United States District Court, Southern District of California
April 7, 2006
KATHLEEN CHONG, AN INDIVIDUAL ON BEHALF OF HERSELF, ALL OTHERS SIMILARLY SITUATED AND ON BEHALF OF THE GENERAL PUBLIC, PLAINTIFF,
STATE FARM MUTUAL AUTOMOBILE INSURANCE COMPANY, DEFENDANT
The opinion of the court was delivered by: Whelan, District Judge.
ORDER DENYING DEFENDANT'S MOTIONS TO DISMISS AND STRIKE
Defendant State Farm Mutual Automobile Insurance Company ("Defendant") moves to dismiss Plaintiff's Complaint for failure to state a claim upon which relief can be granted. Alternatively, Defendant moves to strike Plaintiff's class allegations. Plaintiff Kathleen Chong ("Plaintiff") opposes. The Court decides the matter on the papers submitted and without oral argument pursuant to Civil Local Rule 7.1(d.1). For the reasons outlined below, the Court DENIES Defendant's motions.
All of the facts discussed below are taken from Plaintiff's First Amended Complaint ("FAC") and assumed to be true. Plaintiff purchased automobile insurance from Defendant which provided first-party coverage for medical payments up to $5,000. After Plaintiff suffered unspecified injuries in an automobile accident with a third party, Defendant paid $5,000 towards Plaintiff's medical bills. Plaintiff pursued a claim against the third party with whom she had the accident and ultimately received a settlement of $65,000. To obtain that settlement, she paid approximately $28,000 in attorney fees and costs. Although Defendant knew about Plaintiff's action against the third-party tortfeasor, Defendant elected not to participate in it.
Plaintiff's policy provides that if she recovers damages from a liable party and Defendant has paid medical expenses under the policy's medical payments coverage, Defendant is entitled to a portion of Plaintiff's recovery. Specifically, the policy provides that Defendant is entitled to reimbursement for the lesser of either (1) the total amount of medical payments it made or (2) the amount by which Plaintiff's total recovery, including the benefits Defendant paid her under the medical payments coverage, exceeds her reasonable medical expenses. After Plaintiff recovered from the liable third party, Defendant sought reimbursement for 100% of the $5,000 it had paid in medical payments.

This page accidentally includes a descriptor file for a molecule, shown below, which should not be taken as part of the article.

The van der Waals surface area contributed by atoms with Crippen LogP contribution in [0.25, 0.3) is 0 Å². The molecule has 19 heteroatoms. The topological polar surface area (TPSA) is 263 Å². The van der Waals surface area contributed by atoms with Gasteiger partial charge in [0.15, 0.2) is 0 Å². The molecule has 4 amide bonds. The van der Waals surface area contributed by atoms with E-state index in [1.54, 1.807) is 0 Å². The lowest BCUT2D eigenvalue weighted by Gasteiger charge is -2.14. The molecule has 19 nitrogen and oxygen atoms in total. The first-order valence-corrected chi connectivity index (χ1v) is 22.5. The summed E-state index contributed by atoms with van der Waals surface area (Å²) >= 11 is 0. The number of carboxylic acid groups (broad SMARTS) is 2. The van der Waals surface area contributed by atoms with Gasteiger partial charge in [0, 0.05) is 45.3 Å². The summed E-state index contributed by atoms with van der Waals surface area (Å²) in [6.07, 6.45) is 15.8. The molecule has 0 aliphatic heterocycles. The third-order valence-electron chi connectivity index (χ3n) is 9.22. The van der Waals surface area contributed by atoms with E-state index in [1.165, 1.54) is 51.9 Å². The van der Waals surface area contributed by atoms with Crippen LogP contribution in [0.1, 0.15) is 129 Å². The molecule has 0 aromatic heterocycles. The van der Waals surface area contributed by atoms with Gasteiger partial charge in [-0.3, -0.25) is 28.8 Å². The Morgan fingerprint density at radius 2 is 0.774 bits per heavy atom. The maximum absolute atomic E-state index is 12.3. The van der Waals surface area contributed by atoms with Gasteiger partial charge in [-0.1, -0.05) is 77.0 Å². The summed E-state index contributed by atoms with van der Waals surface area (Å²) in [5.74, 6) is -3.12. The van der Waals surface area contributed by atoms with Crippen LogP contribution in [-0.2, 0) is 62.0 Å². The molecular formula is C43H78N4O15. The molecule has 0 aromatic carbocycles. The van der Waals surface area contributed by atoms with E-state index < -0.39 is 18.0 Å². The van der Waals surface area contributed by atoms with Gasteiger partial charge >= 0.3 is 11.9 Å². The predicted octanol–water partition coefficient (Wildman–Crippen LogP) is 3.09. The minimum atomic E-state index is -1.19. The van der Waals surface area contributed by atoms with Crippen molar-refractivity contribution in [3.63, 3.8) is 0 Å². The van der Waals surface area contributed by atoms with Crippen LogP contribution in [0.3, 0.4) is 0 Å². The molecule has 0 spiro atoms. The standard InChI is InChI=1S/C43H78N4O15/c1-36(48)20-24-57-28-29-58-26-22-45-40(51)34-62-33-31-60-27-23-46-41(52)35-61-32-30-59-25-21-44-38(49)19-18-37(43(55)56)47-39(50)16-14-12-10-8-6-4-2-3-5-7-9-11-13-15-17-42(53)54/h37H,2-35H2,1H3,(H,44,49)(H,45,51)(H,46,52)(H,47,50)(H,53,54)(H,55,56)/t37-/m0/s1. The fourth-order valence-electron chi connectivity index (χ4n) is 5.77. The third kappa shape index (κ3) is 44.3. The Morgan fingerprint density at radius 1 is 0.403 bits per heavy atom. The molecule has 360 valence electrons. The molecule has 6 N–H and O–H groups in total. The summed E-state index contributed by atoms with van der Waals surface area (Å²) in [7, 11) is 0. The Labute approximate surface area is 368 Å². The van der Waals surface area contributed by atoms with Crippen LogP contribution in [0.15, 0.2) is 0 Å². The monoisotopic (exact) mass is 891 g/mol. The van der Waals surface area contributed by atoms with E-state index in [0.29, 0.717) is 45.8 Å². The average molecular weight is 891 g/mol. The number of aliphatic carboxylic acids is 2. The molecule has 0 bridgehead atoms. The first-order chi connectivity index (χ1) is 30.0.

Plaintiff asserts that Defendant improperly sought reimbursement despite the fact that her net recovery after taking into account her attorney fees and costs was far below the amount she needed to make her whole. According to Plaintiff, Defendant's actions violate California's common law make whole rule. Plaintiff asserts that Defendant's improper application of its reimbursement provisions affects a broad class of California policyholders and she brings this putative class action asserting an unfair business practices claim and a number of common law claims on their behalf. Defendant now moves to dismiss or in the alternative to strike Plaintiff's class allegations.
II. LEGAL STANDARD
A. MOTION TO DISMISS
Rule 12(b)(6) allows a court to dismiss a complaint upon a finding that the plaintiff has failed to state a claim upon which relief may be granted. Fed.R.Civ.P. 12(b)(6). A 12(b)(6) motion tests a complaint's legal sufficiency. See Navarro v. Block, 250 F.3d 729, 732 (9th Cir.2001). Thus, dismissal is proper only where the plaintiff's complaint lacks a cognizable legal theory or sufficient facts to support a cognizable legal theory. See id. "[I]f as a matter of law 'it is clear that no relief could be granted under any set of facts that could be proved consistent with the allegations,' a claim must be dismissed ... whether it is based on an outlandish legal theory or a close but ultimately unavailing one." Neitzke v. Williams, 490 U.S. 319, 326-27, 109 S.Ct. 1827, 104 L.Ed.2d 338 (1989) (citations omitted). Thus, a court should not dismiss a complaint "unless it appears beyond doubt that plaintiff can prove no set of facts in support of his claim which would entitle him to relief." Conley v. Gibson, 355 U.S. 41, 45-46, 78 S.Ct. 99, 2 L.Ed.2d 80 (1957); see also Parks Sch. of Bus., Inc. v. Symington, 51 F.3d 1480, 1484 (9th Cir.1995). Finally, a court must accept the complaint's allegations as true and construe the complaint in the light most favorable to the plaintiff. See Cahill v. Liberty Mutual Ins. Co., 80 F.3d 336, 338 (9th Cir.1996).